You won't have one line with huge spaces between the words and the next line will be really tight which is something you might have to accept in a very narrow column. Character spacing also has a lot less variance here for the same reason. Flush zone is how close the last word on the last line of a justified paragraph has to come to the right indent in order for it to be justified. Large values will give you more fully justified paragraphs with more space between the words on the last line and lastly, Single Word Justify determines whether a word sitting by itself on the last line of a justified paragraph is also justified or if just left aligns.
Okay so let's cancel out of here and go to the next page of our exercise file and we can zoom in on these textboxes. Put your cursor in the top paragraph and set it to use the Very Narrow Measure H and Js. Now, put your cursor in the bottom paragraph and set it to use the Wide Measure. Now, if you can pair the two paragraphs, you'll see that the one with the Wide Measure has more consistent and tighter spacing overall.
The difference isn't huge. They run the same number of lines and only one extra word appears on the last line but when you look closer, you start to see the difference. Check out the third line that starts out with Cheddar tipped the scales. See how loose it is here compared to down here? With the Wide Measure H and Js, QuarkXPress was able to squeeze in a little more text that tighten things up and change the rest of the line breaks. One more thing I should mention and that is that H and Js can be controlled by paragraph style sheets so if I right click on my body text style sheet and choose Edit and then click on Format, here's where you can pick the H and J setting.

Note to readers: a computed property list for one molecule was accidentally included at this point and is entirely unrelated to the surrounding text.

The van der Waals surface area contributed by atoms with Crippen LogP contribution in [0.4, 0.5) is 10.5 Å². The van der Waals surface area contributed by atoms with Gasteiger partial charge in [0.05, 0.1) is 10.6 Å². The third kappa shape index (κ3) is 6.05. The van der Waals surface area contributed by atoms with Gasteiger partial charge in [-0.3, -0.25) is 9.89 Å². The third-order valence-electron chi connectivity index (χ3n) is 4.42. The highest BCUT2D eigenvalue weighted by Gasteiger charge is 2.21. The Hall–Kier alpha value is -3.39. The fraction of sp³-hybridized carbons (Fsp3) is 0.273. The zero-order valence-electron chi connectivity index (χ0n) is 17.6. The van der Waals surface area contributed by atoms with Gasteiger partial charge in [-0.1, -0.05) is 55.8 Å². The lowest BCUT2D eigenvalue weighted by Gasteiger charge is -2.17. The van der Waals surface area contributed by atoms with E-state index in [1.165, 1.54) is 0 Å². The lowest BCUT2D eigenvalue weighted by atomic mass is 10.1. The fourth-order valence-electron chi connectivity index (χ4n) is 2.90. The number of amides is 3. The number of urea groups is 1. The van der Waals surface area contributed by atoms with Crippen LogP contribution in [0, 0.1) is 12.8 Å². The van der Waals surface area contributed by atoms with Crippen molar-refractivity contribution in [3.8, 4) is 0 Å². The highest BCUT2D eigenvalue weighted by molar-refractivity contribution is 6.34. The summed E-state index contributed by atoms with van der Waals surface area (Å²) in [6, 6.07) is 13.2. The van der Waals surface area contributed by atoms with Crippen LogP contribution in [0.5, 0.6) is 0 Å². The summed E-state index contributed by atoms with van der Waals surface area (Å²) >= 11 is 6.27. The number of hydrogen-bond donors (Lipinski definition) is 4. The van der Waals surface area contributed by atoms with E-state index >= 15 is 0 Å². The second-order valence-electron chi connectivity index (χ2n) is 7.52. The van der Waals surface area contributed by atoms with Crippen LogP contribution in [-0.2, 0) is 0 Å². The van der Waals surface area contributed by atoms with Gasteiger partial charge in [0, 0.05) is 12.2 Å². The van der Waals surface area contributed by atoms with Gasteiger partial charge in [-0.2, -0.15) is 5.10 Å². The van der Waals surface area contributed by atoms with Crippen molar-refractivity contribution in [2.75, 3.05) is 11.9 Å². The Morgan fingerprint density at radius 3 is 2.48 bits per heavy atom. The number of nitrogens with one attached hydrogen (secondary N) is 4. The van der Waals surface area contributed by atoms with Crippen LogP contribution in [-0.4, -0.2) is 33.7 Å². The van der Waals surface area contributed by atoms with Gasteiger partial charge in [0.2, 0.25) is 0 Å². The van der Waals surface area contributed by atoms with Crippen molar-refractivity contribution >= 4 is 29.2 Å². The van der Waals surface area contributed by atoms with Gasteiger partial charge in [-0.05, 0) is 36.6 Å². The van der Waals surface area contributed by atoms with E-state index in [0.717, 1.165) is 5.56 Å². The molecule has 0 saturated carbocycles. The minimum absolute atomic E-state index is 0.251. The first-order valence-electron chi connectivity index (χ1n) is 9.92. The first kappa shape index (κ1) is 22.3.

It makes a small difference in one paragraph but over the course of many thousands of words and hundreds of paragraphs in a book, it can really add up and it can affect the overall quality of your typography. Getting the right H and J settings can make your text look and fit better throughout your layout.
Mike Rankin covers the interface and preferences, and the basics of working with documents, master pages, layers, and items (the design elements of a QuarkXPress layout). He then goes over how to import text, format it, and control alignment, leading, and spacing around paragraph and text boxes. There are chapters dedicated to tables, images, and interactivity, as well as the output and publishing options in QuarkXPress, including EPUB and HTML5. Focus on just the topics you need to complete your next layout, or watch the entire course to master the desktop publishing workflow.
- What is QuarkXPress?
- Setting preferences
- Creating new documents and pages
- Moving and merging layers in QuarkXPress
- Using the Bezier Pen tool
- Importing and editing text
- Applying fonts
- Working with bullets and numbering
- Using style sheets
- Creating anchored text boxes
- Formatting tables
- Controlling color and opacity
- Adding hyperlinks, video, and animation
- Exporting QuarkXPress files